there is often a time, and an ebb-tide in the affairs of individuals, when seasonable good advice, or a comparatively trifling pittance saves them from discouragements, and restores them to situations useful, and friendships respectable. The most effectual mode of relief is to check the germs of misfortune, as they vegetate; and this too, by an old and wise adage, that "precaution is the better solace." Worthy objects of charity are ever deserving our commiseration; but the cases and causes of want should be well examined, else our charities be unadvisedly misapplied. Often, seasonable and suitable monition, or small loans, or a liberal manner of transacting business, would spare us the pain of witnessing the tears, privations and distresses of the necessitous, in what is termed "the lowest state of human wretchedness;" and would do more to render their object useful and grateful, and society happy, than lavished means and services could effect, when the loss of business and credit, and multiplying discouragements have prostrated their hopeless victim. Of the many kinds and various causes of misfortune, (as moral, physical, casual, unavoidable, providential, &c.) some need only timely and prudent consideration; and for others, the social state abounds with preventive and mitigations; hence, when solicitations for assistance are preferred, it is judicious to notice the distinction and apply the remedy, when and where, like skilful phvsicians, it would hare the happiest desired effect. The "Masonic Board of Relief" is an eminent example.

Charity, the brightest ornament, in the splendid constellation of kindred virtues, appears sometimes eccentric, sometimes anomalous, requiring a degree of discernment to fix its real value. Under the pressure of misfortunes, relief is not always proportionate to the actual necessity and sufferance. Personal distinctions are often made by the charitably disposed and the scale of benevolence is thus graduated, to the recipient's former standing in Society. But Charity, "pure and undefiled," knows notions, but what arise from different degrees of want and suffering. Rank, titles, and affluence, conflicting with reverses and adversity, have no other, or higher claims to beneficence than the well disposed, industrious and meritorious, struggling with poverty and affliction, in the humbler walks of life. It is true, there is a specious, fashionable sympathy "of the world," which influences our pity and commisseration, for the sufferings and ca-I of some, more than others, where the pain and deprivation are equal; but (kindred and friendship excepted,) nature and the principles of our holy religion prompt no such feeling. The palace and the cottage, when leveled by the raging blast, or the fierce conflagration, (if it be their all,) make their unsuspecting inmates equally poor, and both have an equal claim to our protection, sympathy and charity.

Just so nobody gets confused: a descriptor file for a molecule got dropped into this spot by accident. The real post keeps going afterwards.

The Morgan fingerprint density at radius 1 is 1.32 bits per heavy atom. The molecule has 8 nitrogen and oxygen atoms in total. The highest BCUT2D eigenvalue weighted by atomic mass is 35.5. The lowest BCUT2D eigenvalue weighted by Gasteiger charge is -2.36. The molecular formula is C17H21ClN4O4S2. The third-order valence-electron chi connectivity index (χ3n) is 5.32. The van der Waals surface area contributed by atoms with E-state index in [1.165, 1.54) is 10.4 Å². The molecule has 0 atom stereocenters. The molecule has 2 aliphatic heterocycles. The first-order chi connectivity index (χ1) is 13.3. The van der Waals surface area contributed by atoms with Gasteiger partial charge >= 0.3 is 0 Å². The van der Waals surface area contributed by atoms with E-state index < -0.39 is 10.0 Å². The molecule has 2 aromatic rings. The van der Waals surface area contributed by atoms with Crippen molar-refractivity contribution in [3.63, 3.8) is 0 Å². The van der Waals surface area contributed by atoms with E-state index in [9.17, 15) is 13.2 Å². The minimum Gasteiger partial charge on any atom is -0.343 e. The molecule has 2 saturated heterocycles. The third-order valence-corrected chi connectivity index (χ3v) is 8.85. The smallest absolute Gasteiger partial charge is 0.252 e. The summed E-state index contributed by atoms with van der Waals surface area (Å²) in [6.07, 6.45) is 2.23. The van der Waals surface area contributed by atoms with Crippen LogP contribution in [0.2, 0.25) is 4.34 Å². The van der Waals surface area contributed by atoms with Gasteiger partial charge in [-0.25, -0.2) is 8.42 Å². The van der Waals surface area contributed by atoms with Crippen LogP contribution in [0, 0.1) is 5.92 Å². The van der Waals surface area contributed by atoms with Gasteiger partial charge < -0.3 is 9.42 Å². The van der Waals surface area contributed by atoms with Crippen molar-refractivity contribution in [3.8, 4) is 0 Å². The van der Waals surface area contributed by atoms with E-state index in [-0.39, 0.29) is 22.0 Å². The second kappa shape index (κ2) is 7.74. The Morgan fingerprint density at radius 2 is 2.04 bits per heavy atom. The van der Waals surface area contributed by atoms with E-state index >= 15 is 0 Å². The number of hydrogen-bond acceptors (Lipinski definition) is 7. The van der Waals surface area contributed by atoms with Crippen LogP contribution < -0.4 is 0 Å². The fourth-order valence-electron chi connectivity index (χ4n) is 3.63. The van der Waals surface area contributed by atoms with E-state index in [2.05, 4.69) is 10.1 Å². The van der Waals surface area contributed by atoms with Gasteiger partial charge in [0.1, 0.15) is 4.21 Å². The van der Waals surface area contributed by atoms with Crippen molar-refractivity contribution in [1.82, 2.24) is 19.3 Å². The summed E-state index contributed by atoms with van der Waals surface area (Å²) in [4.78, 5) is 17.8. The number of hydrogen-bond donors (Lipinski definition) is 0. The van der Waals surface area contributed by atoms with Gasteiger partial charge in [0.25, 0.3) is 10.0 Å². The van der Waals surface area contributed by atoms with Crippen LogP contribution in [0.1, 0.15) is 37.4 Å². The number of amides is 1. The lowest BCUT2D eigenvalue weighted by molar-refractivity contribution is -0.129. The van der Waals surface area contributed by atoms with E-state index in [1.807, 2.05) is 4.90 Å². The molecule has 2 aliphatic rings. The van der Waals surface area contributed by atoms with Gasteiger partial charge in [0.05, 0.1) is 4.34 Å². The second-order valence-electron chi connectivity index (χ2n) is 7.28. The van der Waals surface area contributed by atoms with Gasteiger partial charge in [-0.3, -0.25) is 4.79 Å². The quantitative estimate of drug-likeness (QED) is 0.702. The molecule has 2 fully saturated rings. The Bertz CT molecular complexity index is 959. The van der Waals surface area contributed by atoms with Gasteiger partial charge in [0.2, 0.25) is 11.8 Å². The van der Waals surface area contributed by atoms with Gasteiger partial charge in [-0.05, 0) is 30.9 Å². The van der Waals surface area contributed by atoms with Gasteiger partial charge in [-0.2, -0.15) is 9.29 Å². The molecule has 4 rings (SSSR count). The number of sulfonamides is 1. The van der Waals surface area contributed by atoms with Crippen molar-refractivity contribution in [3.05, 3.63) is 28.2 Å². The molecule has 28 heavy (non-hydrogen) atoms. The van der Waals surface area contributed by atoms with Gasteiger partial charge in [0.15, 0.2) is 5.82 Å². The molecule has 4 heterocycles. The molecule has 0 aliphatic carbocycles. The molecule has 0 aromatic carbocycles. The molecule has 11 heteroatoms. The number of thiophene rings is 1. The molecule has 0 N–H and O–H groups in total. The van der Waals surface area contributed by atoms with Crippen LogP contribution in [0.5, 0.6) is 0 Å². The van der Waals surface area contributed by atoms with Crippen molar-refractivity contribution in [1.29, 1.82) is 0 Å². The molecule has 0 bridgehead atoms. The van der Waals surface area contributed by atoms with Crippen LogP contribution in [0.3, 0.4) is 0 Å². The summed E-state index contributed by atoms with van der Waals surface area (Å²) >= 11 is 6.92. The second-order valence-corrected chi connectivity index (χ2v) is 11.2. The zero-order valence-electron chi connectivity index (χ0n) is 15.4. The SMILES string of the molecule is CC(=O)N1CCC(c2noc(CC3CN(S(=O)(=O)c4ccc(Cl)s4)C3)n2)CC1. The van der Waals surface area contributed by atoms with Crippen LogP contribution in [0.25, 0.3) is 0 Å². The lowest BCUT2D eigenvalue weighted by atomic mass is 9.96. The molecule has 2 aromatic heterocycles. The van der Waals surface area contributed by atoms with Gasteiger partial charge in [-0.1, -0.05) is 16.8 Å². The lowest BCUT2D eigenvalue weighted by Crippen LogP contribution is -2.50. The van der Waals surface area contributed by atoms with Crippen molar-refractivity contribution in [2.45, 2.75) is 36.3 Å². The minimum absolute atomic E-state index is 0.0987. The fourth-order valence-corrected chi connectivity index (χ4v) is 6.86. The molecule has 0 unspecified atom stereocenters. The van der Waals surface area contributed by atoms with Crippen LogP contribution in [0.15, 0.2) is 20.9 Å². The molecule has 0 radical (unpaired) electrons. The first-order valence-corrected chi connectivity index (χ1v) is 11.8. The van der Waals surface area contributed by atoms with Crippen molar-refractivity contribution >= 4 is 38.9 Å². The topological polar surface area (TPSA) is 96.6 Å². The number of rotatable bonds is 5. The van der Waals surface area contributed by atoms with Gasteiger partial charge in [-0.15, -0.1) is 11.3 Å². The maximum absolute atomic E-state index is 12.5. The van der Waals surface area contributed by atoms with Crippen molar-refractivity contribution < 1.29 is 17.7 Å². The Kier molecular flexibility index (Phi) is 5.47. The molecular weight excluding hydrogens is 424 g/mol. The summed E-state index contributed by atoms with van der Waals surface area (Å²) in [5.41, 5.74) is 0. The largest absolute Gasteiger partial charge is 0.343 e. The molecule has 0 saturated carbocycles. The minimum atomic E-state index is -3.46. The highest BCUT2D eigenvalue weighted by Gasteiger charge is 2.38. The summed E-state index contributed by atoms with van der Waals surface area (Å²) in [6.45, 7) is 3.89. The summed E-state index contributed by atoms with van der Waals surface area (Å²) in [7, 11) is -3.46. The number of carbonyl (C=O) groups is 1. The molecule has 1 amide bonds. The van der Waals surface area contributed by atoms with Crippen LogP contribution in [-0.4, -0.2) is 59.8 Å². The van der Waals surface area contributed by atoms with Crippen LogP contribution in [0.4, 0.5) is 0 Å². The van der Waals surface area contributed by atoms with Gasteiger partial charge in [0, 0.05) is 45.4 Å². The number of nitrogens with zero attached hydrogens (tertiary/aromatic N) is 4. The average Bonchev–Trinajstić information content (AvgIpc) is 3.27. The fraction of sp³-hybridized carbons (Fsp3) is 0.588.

There is no individual, blest with life, and common sense, and common sensibility, so exalted; or so debased, abject and worthless, but is an important material in the great superstructure of civil society — possessing friends, talents, acquirements, native goodness of heart or mind, or some qualification, which, were he displaced from his accustomed sphere of activity, would make a chasm in the "social order."

The duties and obligations, enjoined by our ancient and venerable order, in its inculcated precepts, extend from "the household of the faithful" equally to the whole human race. Our charities are not eccentric, nor anomalous, nor ambiguous. We give not, with ostentation, to inscribe a name in capitals, on the lofty columns of Pride; or the unfurled banners of " Pomp and Pageantry;"— we give not, to raise fallen opulence, to its wonted splendor; — we give not, to impose the slightest humiliating obligation: No, the gifts of the temple are gathered, at the altar of duty and devotion, with humble reverence, to the Ineffable Giver of all our blessings; the motive pure and sincere, with an honest zeal in the cause of humanity;— the supplies abundant; and the disbursements generously effective and disinterested, so far as human frailty admits. The bereaved widow and the helpless orphan, the way-worn traveller, the ship-wrecked seaman and the wounded soldier, with the unfortunate, in all life's "mixed and mutable variety," are the objects of our especial care, kindness and solicitude. It is not possible to relieve all to the extent of their necessities; but the system of our benevolence is happily such, that, speeding with the unseen angel of mercy, in smiles of innocence and complacency, it operates to assuage much grief, and allay many painful sorrows. (Mat. vi and vii Ch.)